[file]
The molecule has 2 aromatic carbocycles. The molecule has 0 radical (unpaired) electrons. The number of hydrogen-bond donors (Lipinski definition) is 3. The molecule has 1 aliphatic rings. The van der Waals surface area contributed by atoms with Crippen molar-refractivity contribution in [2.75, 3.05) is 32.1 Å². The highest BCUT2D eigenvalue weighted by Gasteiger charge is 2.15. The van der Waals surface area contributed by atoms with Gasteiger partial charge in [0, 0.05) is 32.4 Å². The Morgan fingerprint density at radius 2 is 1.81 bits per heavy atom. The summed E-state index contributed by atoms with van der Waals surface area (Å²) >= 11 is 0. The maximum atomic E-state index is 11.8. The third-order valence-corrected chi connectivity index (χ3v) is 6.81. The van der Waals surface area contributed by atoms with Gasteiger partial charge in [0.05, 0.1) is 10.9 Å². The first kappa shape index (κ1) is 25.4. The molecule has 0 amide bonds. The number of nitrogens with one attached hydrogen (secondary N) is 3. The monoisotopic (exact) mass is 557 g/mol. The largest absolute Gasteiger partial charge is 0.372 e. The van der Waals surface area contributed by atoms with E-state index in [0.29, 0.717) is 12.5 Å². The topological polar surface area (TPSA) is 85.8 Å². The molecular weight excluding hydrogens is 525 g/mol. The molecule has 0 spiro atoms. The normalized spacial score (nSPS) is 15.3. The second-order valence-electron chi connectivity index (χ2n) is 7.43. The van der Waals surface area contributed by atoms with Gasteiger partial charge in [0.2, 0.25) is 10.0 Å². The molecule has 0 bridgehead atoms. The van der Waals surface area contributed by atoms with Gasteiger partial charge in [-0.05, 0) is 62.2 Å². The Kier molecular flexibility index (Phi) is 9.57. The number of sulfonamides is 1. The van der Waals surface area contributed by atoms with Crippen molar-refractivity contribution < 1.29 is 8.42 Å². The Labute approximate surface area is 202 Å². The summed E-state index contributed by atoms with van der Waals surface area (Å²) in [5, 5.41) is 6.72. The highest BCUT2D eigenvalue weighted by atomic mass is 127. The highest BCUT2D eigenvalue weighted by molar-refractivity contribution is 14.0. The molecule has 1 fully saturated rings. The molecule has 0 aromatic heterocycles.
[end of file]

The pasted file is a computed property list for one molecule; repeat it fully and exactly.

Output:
The molecule has 2 aromatic carbocycles. The molecule has 0 radical (unpaired) electrons. The number of hydrogen-bond donors (Lipinski definition) is 3. The molecule has 1 aliphatic rings. The van der Waals surface area contributed by atoms with Crippen molar-refractivity contribution in [2.75, 3.05) is 32.1 Å². The highest BCUT2D eigenvalue weighted by Gasteiger charge is 2.15. The van der Waals surface area contributed by atoms with Gasteiger partial charge in [0, 0.05) is 32.4 Å². The Morgan fingerprint density at radius 2 is 1.81 bits per heavy atom. The summed E-state index contributed by atoms with van der Waals surface area (Å²) >= 11 is 0. The maximum atomic E-state index is 11.8. The third-order valence-corrected chi connectivity index (χ3v) is 6.81. The van der Waals surface area contributed by atoms with Gasteiger partial charge in [0.05, 0.1) is 10.9 Å². The first kappa shape index (κ1) is 25.4. The molecule has 0 amide bonds. The number of nitrogens with one attached hydrogen (secondary N) is 3. The monoisotopic (exact) mass is 557 g/mol. The largest absolute Gasteiger partial charge is 0.372 e. The van der Waals surface area contributed by atoms with E-state index in [0.29, 0.717) is 12.5 Å². The topological polar surface area (TPSA) is 85.8 Å². The molecular weight excluding hydrogens is 525 g/mol. The molecule has 0 spiro atoms. The normalized spacial score (nSPS) is 15.3. The second-order valence-electron chi connectivity index (χ2n) is 7.43. The van der Waals surface area contributed by atoms with Gasteiger partial charge in [0.2, 0.25) is 10.0 Å². The molecule has 0 bridgehead atoms. The van der Waals surface area contributed by atoms with Gasteiger partial charge in [-0.05, 0) is 62.2 Å². The Kier molecular flexibility index (Phi) is 9.57. The number of sulfonamides is 1. The van der Waals surface area contributed by atoms with Crippen molar-refractivity contribution < 1.29 is 8.42 Å². The Labute approximate surface area is 202 Å². The summed E-state index contributed by atoms with van der Waals surface area (Å²) in [5, 5.41) is 6.72. The highest BCUT2D eigenvalue weighted by atomic mass is 127. The highest BCUT2D eigenvalue weighted by molar-refractivity contribution is 14.0. The molecule has 1 fully saturated rings. The molecule has 0 aromatic heterocycles.